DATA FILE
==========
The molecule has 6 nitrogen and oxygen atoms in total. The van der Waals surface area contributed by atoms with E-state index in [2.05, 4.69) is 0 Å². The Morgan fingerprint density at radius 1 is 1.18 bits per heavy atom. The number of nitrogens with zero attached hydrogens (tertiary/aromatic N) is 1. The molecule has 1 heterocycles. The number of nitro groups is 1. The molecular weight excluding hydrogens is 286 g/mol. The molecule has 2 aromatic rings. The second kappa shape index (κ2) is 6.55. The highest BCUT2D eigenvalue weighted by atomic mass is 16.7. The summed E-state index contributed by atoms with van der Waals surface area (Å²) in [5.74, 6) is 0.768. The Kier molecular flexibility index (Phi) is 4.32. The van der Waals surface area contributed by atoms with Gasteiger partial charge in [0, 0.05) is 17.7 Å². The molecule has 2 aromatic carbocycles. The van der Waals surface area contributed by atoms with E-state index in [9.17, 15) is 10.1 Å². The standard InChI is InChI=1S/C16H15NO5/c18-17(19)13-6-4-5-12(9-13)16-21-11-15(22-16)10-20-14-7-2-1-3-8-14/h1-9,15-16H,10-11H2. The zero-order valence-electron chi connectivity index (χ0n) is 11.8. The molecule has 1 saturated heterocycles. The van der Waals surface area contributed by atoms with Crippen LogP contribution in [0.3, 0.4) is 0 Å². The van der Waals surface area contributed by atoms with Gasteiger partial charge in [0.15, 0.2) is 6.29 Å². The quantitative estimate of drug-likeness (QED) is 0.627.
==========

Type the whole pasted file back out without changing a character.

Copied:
The molecule has 6 nitrogen and oxygen atoms in total. The van der Waals surface area contributed by atoms with E-state index in [2.05, 4.69) is 0 Å². The Morgan fingerprint density at radius 1 is 1.18 bits per heavy atom. The number of nitrogens with zero attached hydrogens (tertiary/aromatic N) is 1. The molecule has 1 heterocycles. The number of nitro groups is 1. The molecular weight excluding hydrogens is 286 g/mol. The molecule has 2 aromatic rings. The second kappa shape index (κ2) is 6.55. The highest BCUT2D eigenvalue weighted by atomic mass is 16.7. The summed E-state index contributed by atoms with van der Waals surface area (Å²) in [5.74, 6) is 0.768. The Kier molecular flexibility index (Phi) is 4.32. The van der Waals surface area contributed by atoms with Gasteiger partial charge in [0, 0.05) is 17.7 Å². The molecule has 2 aromatic carbocycles. The van der Waals surface area contributed by atoms with E-state index in [9.17, 15) is 10.1 Å². The standard InChI is InChI=1S/C16H15NO5/c18-17(19)13-6-4-5-12(9-13)16-21-11-15(22-16)10-20-14-7-2-1-3-8-14/h1-9,15-16H,10-11H2. The zero-order valence-electron chi connectivity index (χ0n) is 11.8. The molecule has 1 saturated heterocycles. The van der Waals surface area contributed by atoms with Crippen LogP contribution in [0.3, 0.4) is 0 Å². The van der Waals surface area contributed by atoms with Gasteiger partial charge in [0.15, 0.2) is 6.29 Å². The quantitative estimate of drug-likeness (QED) is 0.627.